If you’re going to do Hamlet, the play that defined, to some extent, the modern understanding of the human being, (or, at least, the play that confused all previous understandings) you really have to do it well.

Of course, we can’t all be great Shakespearean actors; but when the line “Something is rotten in the state of Denmark” is announced so timidly that it sounds like a question rather than an eternal theatrical pronouncement, we are left rather unsatisfied. Camele-Ann White’s ‘?? production of Hamlet this weekend is well-directed and, at some moments, impressively acted — but the acting is, unfortunately, too inconsistent to pull off Shakespeare’s masterpiece.

We do get some truly outstanding performances in this production. Peter Cook ’05 as the old, long-winded, meddling but certainly not malevolent Polonius is quite remarkable; we can hardly believe that so young an actor could play the part so naturally and effectively. Haile Owusu ’02, with his enchanting face and steady, booming bass voice, is a pleasure to watch as Claudius. By the end, unfortunately, we realize that his ease on stage has covered up the fact that his character’s motivations and depth are unclear — but at least we had a good time being fooled. And Ian Lowe ‘??, who plays several smaller roles including Guildenstern and the wonderful gravedigger, is truly delightful, and we wish we could have seen much, much more of him.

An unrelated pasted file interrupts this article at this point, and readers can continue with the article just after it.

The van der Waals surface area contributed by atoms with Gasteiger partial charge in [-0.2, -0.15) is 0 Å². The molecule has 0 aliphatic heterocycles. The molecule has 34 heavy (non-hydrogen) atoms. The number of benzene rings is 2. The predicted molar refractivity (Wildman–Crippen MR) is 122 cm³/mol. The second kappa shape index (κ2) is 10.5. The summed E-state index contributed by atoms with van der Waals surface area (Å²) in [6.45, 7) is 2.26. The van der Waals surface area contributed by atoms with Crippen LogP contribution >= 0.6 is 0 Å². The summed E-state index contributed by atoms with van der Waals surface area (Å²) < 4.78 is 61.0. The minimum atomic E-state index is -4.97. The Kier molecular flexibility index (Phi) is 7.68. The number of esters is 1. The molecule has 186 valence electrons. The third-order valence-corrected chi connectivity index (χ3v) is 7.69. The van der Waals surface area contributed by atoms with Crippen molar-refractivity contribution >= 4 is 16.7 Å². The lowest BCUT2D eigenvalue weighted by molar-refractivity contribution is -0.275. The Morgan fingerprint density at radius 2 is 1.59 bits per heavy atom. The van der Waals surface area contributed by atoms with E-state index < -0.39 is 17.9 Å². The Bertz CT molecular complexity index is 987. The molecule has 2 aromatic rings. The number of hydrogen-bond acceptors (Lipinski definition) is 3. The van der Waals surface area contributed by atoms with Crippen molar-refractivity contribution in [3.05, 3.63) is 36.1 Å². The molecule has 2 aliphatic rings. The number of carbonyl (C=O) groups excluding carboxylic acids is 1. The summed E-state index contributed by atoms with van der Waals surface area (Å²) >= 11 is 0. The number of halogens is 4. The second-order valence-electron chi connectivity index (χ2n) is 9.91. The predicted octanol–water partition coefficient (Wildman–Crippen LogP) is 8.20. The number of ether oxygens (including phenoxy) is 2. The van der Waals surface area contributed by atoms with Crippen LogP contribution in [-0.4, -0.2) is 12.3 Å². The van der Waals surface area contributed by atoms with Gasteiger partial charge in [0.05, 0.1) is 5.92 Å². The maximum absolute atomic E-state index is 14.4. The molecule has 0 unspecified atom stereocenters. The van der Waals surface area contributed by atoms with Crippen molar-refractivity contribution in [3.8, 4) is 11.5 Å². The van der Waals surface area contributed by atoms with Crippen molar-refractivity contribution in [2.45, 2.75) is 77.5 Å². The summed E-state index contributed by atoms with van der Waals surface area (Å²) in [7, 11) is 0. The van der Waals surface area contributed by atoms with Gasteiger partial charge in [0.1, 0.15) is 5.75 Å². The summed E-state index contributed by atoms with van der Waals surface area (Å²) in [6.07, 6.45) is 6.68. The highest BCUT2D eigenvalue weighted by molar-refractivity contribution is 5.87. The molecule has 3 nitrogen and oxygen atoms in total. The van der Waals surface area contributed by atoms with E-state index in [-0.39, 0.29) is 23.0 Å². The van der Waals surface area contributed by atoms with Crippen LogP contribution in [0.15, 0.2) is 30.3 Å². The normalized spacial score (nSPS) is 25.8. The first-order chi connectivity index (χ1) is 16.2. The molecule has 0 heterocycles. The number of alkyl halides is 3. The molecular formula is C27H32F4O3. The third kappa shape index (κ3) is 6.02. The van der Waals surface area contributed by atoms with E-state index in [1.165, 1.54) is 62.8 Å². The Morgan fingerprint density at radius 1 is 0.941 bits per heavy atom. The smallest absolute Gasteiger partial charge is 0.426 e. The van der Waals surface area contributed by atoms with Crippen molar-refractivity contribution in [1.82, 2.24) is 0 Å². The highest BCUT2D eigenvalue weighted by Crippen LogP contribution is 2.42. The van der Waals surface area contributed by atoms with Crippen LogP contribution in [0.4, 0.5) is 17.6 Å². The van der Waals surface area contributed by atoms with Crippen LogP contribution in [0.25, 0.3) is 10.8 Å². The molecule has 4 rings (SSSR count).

What’s missing here, of course, is the brilliant, complex Hamlet himself, the character who revolutionized, or invented, our conception of human depth — and the dream-job of every self-satisfied actor. Ambjorn Elder ’02 certainly has, in this production, Kenneth Branaugh’s cute brunette goatee; unfortunately he doesnt have Branaughs vision. Ambjorn rushes through, and sometimes even slurs the immortal words that Shakespeare has scripted for him; his posture is unnatural and his speech and facial expressions are dull and sometimes strained; in the end, we are not enthralled by Hamlet, but are rather somewhat bored by him.

The other roles are unremarkably played as well. White’s directing, though, is for the most part impressive. The scene in the theater, for example, in which practically the whole cast is on stage, is quite elegantly put together. But in this play about human complexity acting is everything, and in the end neither the directing, nor the few outstanding performances can pull it off. For when the Prince of Denmark seems like the kind of guy you wouldn’t want to take to a party, and his story seems not all that interesting, we know that something has gone drastically wrong.